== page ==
Photos: The 8 Best U.S. Road Trips
In college I moved to Poughkeepsie, New York, and within a short time I was initiated into the cult of leaf-praising, harvest-loving, pumpkin latte-drinking and apple-picking worshippers of fall. The Hudson Valley came alive during the autumn months, and I was intoxicated by the bucolic rolling hills, small-town festivals and flavors that marked the season.
It’s because of four years spent roaming the grounds of the Vanderbilt Mansion and strolling the streets of Rhinebeck that I became a fan of New York’s Hudson Valley for life. In that time I learned important distinctions of the area — most notably, do not confuse Dutchess County for “upstate” … it’s not the same thing!
Vote: Do You Enjoy Revisiting Familiar Places?
Every October, like clockwork, some inner leaves rustle and I’m drawn back to the familiar world of my old stomping grounds. What some people remember most about their time away at college is the parties or the sorority pals. But for me, that period of my life offered a lifelong gift: the opportunity to know a place and to revisit it with new eyes every time the autumn wind blows and the Valley comes calling.
Where’s your home-away hideaway? Is there a place that you visit continually and couldn’t imagine never seeing again? Post yours in the comments.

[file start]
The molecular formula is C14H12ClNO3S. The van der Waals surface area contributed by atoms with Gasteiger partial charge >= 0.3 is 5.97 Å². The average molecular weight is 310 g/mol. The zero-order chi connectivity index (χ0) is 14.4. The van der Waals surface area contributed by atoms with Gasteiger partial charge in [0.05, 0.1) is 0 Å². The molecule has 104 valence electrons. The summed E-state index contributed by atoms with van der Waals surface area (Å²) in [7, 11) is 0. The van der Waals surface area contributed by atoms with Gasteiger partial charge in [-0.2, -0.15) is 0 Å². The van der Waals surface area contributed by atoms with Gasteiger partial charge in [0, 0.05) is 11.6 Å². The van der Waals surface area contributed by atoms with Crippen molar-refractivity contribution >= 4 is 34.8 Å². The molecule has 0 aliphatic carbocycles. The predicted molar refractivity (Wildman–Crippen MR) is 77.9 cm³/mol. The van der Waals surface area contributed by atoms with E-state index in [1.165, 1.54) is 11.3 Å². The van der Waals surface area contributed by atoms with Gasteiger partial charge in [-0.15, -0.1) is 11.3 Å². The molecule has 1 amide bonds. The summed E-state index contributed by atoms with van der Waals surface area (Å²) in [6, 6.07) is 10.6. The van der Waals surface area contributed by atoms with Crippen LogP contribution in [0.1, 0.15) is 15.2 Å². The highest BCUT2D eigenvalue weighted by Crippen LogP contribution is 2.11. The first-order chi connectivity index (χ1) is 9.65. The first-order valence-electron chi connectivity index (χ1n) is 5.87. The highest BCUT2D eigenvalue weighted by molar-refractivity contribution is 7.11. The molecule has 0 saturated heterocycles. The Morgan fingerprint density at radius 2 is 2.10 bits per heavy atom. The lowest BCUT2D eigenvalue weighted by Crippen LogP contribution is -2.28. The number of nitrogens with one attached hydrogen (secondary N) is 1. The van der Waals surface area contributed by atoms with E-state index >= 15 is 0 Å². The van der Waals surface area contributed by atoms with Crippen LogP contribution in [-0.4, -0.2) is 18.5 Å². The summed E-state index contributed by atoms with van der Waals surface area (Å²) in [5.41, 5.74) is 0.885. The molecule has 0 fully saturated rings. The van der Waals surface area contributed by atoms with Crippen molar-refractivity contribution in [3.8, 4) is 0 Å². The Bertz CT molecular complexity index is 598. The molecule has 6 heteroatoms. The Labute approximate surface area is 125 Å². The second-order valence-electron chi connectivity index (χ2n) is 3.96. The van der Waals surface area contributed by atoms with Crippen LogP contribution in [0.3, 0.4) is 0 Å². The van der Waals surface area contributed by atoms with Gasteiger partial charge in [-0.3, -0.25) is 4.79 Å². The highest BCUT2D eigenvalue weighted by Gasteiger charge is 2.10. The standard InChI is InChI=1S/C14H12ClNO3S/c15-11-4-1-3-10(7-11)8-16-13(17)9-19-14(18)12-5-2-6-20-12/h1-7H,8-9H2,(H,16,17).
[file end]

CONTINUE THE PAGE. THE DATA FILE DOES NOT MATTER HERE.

– written by Brittany Chrusciel
Are you flying somewhere fun in the near future? Exotic? Far away? I’m half jealous and half not. While I’d love to be getting away, I don’t envy anyone having to deal with flying right now. In the past two days, the flying experience has gone from not so fun to downright unpleasant.
According to a Washington Post article, flights have fallen behind schedule for the second straight day at two of New York’s three major airports, a direct result of air traffic controller furloughs. By 8:45 a.m. today, delays of 30 to 45 minutes or more were already being reported in New York.
With no end to the furlough in sight (an average of about 10 percent of controllers will be furloughed on any given day), these delays are probably not going to get any better any time soon. Congress has so far made no moves to end the sequester.
And New York isn’t the only metropolitan area to be hit by delays. Yesterday, airports across the country were backed up several hours. Chicago-based United told a reporter for Bloomberg that it saw “alarming” delays in Los Angeles as well. Flights into the city were delayed an average of three hours.
Delta told Bloomberg it also expects to see air delays in Chicago and in San Francisco.
Airport Delays: Six Ways to Cope
The consequences of these delays aren’t just grumpy passengers and getting somewhere late. It also means fliers need to allow more time for their transit. If before you needed an hour to an hour and a half to catch a connecting flight, now you’d better make it three to four hours. If you have to be in your destination by noon, you might want to consider flying in the day before.